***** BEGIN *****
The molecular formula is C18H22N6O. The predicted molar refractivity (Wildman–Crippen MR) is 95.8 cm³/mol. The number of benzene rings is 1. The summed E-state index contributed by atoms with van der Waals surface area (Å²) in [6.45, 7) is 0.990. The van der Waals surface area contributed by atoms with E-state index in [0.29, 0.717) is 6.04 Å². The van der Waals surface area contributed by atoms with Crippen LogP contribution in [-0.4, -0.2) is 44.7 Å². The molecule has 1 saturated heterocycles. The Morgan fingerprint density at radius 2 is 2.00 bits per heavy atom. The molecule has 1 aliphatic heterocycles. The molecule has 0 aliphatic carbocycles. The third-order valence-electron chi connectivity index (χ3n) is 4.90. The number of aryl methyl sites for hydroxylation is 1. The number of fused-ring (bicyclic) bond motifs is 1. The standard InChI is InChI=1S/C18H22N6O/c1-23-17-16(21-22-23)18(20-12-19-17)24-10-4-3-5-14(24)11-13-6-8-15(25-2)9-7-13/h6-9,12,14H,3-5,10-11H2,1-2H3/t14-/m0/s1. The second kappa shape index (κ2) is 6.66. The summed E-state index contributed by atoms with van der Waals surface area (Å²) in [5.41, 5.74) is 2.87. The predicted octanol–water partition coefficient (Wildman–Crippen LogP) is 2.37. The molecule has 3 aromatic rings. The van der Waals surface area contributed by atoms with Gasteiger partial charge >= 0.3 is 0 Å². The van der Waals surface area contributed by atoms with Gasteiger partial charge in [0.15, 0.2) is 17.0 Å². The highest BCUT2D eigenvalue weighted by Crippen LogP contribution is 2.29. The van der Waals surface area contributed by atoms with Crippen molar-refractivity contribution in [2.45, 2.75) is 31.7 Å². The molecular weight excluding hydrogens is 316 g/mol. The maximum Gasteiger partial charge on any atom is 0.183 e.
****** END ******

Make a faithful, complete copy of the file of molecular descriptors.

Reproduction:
The molecular formula is C18H22N6O. The predicted molar refractivity (Wildman–Crippen MR) is 95.8 cm³/mol. The number of benzene rings is 1. The summed E-state index contributed by atoms with van der Waals surface area (Å²) in [6.45, 7) is 0.990. The van der Waals surface area contributed by atoms with E-state index in [0.29, 0.717) is 6.04 Å². The van der Waals surface area contributed by atoms with Crippen LogP contribution in [-0.4, -0.2) is 44.7 Å². The molecule has 1 saturated heterocycles. The Morgan fingerprint density at radius 2 is 2.00 bits per heavy atom. The molecule has 1 aliphatic heterocycles. The molecule has 0 aliphatic carbocycles. The third-order valence-electron chi connectivity index (χ3n) is 4.90. The number of aryl methyl sites for hydroxylation is 1. The number of fused-ring (bicyclic) bond motifs is 1. The standard InChI is InChI=1S/C18H22N6O/c1-23-17-16(21-22-23)18(20-12-19-17)24-10-4-3-5-14(24)11-13-6-8-15(25-2)9-7-13/h6-9,12,14H,3-5,10-11H2,1-2H3/t14-/m0/s1. The second kappa shape index (κ2) is 6.66. The summed E-state index contributed by atoms with van der Waals surface area (Å²) in [5.41, 5.74) is 2.87. The predicted octanol–water partition coefficient (Wildman–Crippen LogP) is 2.37. The molecule has 3 aromatic rings. The van der Waals surface area contributed by atoms with Gasteiger partial charge >= 0.3 is 0 Å². The van der Waals surface area contributed by atoms with Gasteiger partial charge in [0.15, 0.2) is 17.0 Å². The highest BCUT2D eigenvalue weighted by Crippen LogP contribution is 2.29. The van der Waals surface area contributed by atoms with Crippen molar-refractivity contribution in [2.45, 2.75) is 31.7 Å². The molecular weight excluding hydrogens is 316 g/mol. The maximum Gasteiger partial charge on any atom is 0.183 e.